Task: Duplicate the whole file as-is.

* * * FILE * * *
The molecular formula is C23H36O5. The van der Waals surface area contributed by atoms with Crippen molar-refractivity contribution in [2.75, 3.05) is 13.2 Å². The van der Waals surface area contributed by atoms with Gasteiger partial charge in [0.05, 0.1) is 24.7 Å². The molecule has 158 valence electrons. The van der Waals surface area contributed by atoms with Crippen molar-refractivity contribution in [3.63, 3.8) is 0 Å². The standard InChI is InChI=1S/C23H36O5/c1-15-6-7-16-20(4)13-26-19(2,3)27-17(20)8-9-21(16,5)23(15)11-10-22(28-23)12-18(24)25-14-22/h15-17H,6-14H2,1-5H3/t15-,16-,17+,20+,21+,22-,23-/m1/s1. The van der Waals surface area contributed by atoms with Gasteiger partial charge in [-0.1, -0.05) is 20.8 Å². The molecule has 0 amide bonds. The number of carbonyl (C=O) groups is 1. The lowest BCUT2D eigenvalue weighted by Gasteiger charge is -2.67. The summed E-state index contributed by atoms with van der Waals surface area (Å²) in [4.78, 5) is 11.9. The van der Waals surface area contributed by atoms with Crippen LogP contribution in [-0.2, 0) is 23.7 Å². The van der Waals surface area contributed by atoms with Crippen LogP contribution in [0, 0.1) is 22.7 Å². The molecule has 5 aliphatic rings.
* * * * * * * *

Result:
The molecular formula is C23H36O5. The van der Waals surface area contributed by atoms with Crippen molar-refractivity contribution in [2.75, 3.05) is 13.2 Å². The van der Waals surface area contributed by atoms with Gasteiger partial charge in [0.05, 0.1) is 24.7 Å². The molecule has 158 valence electrons. The van der Waals surface area contributed by atoms with Crippen molar-refractivity contribution in [3.63, 3.8) is 0 Å². The standard InChI is InChI=1S/C23H36O5/c1-15-6-7-16-20(4)13-26-19(2,3)27-17(20)8-9-21(16,5)23(15)11-10-22(28-23)12-18(24)25-14-22/h15-17H,6-14H2,1-5H3/t15-,16-,17+,20+,21+,22-,23-/m1/s1. The van der Waals surface area contributed by atoms with Gasteiger partial charge in [-0.1, -0.05) is 20.8 Å². The molecule has 0 amide bonds. The number of carbonyl (C=O) groups is 1. The lowest BCUT2D eigenvalue weighted by Gasteiger charge is -2.67. The summed E-state index contributed by atoms with van der Waals surface area (Å²) in [4.78, 5) is 11.9. The van der Waals surface area contributed by atoms with Crippen LogP contribution in [-0.2, 0) is 23.7 Å². The van der Waals surface area contributed by atoms with Crippen LogP contribution in [0, 0.1) is 22.7 Å². The molecule has 5 aliphatic rings.